The assessment of the United States simply got bogged down on assessing whether the differences between the US regulatory framework and that of the EU under AIFMD are different in material ways. For example the SEC regulation of custody — which does not forbid adviser custody as defined by the SEC seems at odds with the AIFMD requirement of an independent depositary (but might not be, at the end of the day). ESMA also noted that the U.S. law treats mutual funds that are registered under the Investment Company Act differently when it comes to custody than private funds subject to the Advisers Act rule. Further, FINRA and the CFTC also have regulations that ESMA should consider. ESMA noted no presence of remuneration regulation (much to the relief of U.S. fund managers, but potentially a hurdle to obtaining passports for U.S. managers). Also, the SEC is viewed as something of a laggard in adopting international best practices regulation as articulated by the International Organization of Securities Commissions (IOSCO). Interestingly, ESMA expressed concern with respect to parity of access to U.S. markets by EU managers, particularly bank sponsored fund managers that might find the Volker Rule a significant impediment. This lack of parity of market access (i.e., the EU has nothing like the Volker Rule) seemingly weighs against the U.S. case. Ultimately, the U.S. was deferred for further study. However, the degree of difficulty in assessing the United States suggests that it will not gain fast entry into the ranks of the approved third countries eligible to passport.
National Private Placements Assessed
AIFMD took quite a lot longer than anyone expected to be implemented, making the July 2015 deadline too soon for ESMA to express a clear view on National Private Placements. Accordingly, they live until another day, but were not reported on favorably.
National Private Placements were assessed, albeit tentatively, by ESMA, nonetheless. First, ESMA noted that the passport regime is in full force, and widely adopted with 348 AIFMs authorized and passporting (e.g., cross-border marketing a fund formed in the UK, Ireland, or Luxembourg elsewhere in the EU) some 1,678 instances. This led to quite a lot of passporting: 7,868 Alternative Investment Funds passported during the same period, mostly out of the UK, Ireland, and Luxembourg.
National Private Placements, however, are also an interesting story and contrast. During the same period noted above, across the entire EU, 1777 non-EU AIFMs marketed alternative investment funds in all 27 Member States using the National Private Placement regime set out in AFIMD (i.e., Article 42(1)), but of these, 1013 were marketed in the UK. A mere 64 were applications by non-EU AIMF’s to market on a national private placement basis in other member states of the EU other than the UK. This comports with our own anecdotal evidence that national private placements outside of the UK are subject to impediments often referred to as regulatory “gold plating”. But gold plating outside the UK has not proved a show stopper. Of the 4,356 AIFs privately placed in the EU, only 2,657 were privately placed in the UK. Thus, some relatively small number of non-EU firms are very active in non-UK national private placements and have worked through the gold plating. Plainly, it can and is being done. Our anecdotal evidence suggests that the focus of the intrepid managers has been on Germany. It is also clear that nearly all of the non-EU managers are U.S.-based, and almost all of the non-EU funds are based in Cayman, with U.S. funds a distant second place.
Bottom line: ESMA has decided that it needs more time to think about the future of National Private Placements, and that it intends to revisit them and make a new definitive recommendation, eventually. One thing seems clear, ESMA will simultaneously evaluate whether the passport can be extended to third countries.
Given the overall tone of ESMA’s views on the United States as a potential regime for passporting, U.S. firms are well advised to anticipate that they will need to continue to work though utilization of national private placements and/or partnering with EU AIFMs for the foreseeable future.
“Final Order” in Supreme Court Mutual Fund Fee Case: More Lessons for Fund Boards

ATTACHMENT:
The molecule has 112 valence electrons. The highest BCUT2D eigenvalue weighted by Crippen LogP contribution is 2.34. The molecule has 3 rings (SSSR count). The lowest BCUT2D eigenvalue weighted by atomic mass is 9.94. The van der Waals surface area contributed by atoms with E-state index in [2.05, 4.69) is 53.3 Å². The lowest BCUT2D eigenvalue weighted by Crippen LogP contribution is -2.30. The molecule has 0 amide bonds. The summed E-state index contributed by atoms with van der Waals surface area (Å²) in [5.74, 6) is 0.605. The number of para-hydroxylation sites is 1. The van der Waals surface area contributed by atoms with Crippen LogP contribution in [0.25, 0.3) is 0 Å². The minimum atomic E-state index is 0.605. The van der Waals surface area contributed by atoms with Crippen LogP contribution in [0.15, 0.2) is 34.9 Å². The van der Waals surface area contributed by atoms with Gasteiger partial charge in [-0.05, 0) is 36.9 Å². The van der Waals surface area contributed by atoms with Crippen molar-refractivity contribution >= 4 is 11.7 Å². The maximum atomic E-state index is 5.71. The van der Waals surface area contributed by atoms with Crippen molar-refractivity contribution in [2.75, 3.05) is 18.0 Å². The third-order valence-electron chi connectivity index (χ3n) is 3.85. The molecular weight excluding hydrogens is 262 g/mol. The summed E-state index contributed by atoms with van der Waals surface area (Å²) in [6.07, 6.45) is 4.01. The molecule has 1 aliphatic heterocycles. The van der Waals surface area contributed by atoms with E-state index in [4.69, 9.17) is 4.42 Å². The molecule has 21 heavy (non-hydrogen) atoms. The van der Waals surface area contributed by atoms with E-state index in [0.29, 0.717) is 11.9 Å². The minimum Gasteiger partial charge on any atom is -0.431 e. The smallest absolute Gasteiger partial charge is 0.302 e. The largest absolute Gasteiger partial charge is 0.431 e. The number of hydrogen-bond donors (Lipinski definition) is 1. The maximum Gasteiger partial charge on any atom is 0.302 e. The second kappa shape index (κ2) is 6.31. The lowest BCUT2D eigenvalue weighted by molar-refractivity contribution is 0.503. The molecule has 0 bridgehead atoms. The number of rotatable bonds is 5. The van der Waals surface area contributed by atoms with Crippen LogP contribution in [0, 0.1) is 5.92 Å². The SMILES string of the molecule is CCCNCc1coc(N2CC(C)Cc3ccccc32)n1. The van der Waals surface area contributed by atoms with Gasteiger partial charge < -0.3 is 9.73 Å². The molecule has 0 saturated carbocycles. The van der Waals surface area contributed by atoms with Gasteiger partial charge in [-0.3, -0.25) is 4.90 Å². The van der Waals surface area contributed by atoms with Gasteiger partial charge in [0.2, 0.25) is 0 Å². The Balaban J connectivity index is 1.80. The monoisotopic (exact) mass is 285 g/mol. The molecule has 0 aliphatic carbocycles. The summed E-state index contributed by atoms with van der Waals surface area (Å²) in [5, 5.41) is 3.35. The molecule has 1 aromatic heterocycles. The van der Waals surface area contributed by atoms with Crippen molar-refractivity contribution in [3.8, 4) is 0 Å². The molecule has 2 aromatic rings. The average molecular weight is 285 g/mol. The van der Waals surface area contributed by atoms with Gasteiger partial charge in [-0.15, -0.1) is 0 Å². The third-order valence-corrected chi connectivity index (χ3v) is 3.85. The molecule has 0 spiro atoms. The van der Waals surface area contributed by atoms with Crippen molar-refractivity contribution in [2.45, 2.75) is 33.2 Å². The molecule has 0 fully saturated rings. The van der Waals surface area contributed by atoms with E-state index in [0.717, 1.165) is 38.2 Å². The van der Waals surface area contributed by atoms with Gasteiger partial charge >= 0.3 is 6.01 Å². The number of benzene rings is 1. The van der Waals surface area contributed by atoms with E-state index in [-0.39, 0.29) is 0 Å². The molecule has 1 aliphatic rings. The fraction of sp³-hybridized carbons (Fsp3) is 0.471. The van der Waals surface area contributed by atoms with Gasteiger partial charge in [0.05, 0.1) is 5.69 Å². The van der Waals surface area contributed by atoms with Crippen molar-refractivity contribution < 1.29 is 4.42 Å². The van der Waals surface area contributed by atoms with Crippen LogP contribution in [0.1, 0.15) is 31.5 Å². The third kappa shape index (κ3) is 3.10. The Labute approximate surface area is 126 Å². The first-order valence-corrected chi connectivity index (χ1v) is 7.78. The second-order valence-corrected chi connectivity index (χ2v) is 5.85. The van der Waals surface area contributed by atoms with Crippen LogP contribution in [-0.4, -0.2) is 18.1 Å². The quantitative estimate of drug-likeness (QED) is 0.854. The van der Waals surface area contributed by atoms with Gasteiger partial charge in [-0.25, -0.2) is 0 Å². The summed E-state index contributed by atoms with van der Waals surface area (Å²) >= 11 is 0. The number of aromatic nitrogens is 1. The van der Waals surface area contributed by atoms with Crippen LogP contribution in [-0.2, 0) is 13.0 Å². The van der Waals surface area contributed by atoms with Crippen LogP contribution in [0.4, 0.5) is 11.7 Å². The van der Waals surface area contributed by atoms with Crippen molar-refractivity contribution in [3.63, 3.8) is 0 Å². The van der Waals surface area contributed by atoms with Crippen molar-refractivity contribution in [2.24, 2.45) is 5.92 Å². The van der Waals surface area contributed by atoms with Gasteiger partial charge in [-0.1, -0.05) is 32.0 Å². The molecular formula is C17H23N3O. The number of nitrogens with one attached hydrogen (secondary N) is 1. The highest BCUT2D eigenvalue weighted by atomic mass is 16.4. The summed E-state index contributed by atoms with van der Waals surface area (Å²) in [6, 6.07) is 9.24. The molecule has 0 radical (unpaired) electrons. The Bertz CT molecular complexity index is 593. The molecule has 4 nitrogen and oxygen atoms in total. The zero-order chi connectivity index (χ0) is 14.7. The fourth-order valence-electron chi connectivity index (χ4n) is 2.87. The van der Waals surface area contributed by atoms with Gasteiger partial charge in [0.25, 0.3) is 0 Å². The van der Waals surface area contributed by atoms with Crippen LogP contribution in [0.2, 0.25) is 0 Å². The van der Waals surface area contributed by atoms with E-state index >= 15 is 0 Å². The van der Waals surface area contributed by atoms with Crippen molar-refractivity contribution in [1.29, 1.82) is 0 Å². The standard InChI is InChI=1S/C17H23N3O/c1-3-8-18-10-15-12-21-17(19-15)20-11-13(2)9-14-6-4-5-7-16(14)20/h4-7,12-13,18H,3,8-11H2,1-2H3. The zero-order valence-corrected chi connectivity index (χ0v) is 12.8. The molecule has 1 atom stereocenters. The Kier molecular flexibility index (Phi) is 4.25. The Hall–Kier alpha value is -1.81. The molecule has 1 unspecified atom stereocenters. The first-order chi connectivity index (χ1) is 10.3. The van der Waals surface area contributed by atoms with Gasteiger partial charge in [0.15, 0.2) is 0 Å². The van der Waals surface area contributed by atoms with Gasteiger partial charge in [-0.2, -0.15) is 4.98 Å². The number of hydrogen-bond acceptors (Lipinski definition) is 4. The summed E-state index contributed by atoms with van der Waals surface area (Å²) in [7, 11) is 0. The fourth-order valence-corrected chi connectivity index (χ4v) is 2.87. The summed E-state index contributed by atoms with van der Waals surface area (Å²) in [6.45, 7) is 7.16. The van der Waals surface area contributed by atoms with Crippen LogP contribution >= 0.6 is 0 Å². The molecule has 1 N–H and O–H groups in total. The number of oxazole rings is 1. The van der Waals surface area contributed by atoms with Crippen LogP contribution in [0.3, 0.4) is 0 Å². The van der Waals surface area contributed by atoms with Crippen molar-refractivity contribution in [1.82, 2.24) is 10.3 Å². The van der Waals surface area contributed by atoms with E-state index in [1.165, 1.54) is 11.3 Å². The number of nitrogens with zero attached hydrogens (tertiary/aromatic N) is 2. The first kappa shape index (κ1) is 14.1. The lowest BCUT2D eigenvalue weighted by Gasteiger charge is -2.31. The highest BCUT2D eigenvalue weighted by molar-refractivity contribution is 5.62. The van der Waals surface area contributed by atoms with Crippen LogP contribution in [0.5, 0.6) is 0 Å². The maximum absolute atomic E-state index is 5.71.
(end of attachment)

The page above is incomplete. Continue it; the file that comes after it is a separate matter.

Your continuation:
Having decided Jones v. Harris 559 U.S. 335, 346 (2010), the US Supreme Court sent the case back to the 7th Circuit Court of Appeals for application of its revised rule in 1940 Act Section 36(b) mutual fund excessive fee cases. The task before the 7th Circuit was to revisit the decision of the trial court, rendered in 2007. This the 7th Circuit finally did, on August 6, 2015, seemingly bringing the Harris Trust case to its end. In doing so, the 7th Circuit found that “the district court’s decision has held up well.” In taking up Jones v Harris once again, the 7th Circuit made plain that “[t]o face liability under [Section 36(b) of the Investment Company Act] and investment adviser must charge a fee that is so disproportionately large that it bears no reasonable relationship to an arm’s length bargaining.” Further, procedural errors (such as the potential lack of independence of one of the non-interested trustees) are not an “independent violation of Section 36(b)” even if one were to exist. Rather, the courts must focus solely on the question of whether or not the fees themselves were excessive. The 7th Circuit then put its finger on the essential outcome of the Jones v. Harris case. “The district court granted summary judgment to Harris after applying a legal standard similar to the one eventually adopted by the Supreme Court.” This, of course, refers to the Second Circuit’s 1982 Gartenberg decision. However, the 7th Circuit took pains to point out that the District Court standard was too hard on investment advisers. The 7th Circuit noted, “The standards [of the District Court applying the Gartenberg rule and that of the Supreme Court] are not identical, because the Supreme Court’s approach does not allow a court to assess the fairness or reasonableness of advisers’ fees; the goal is to identify the outer bounds of arm’s length bargaining and not engage in rate regulation. This means that the Supreme Court’s standard is less favorable to plaintiffs than the one the district court used—yet plaintiffs lost even under the district court’s approach.” In what may be something of a breakthrough for fund boards, the 7th Circuit emphasized the significance of competitor fees in the mutual fund industry. “This record shows that Harris’s fee was comparable to that produced by bargaining at other mutual-fund complexes, which tells us the bargaining range” (emphasis added). The 7th Circuit again rejected plaintiff’s final try to compare mutual fund fees to managed account fees charged by Harris Trust to institutional separate accounts, but not because such comparisons are always irrelevant. Rather, in this instance “Plaintiffs have not proffered evidence that would tend to show that Harris provided pension funds (and other non-public clients) with the same sorts of services that it provided to the Oakmark funds, or that it incurred the same costs when serving different types of clients.”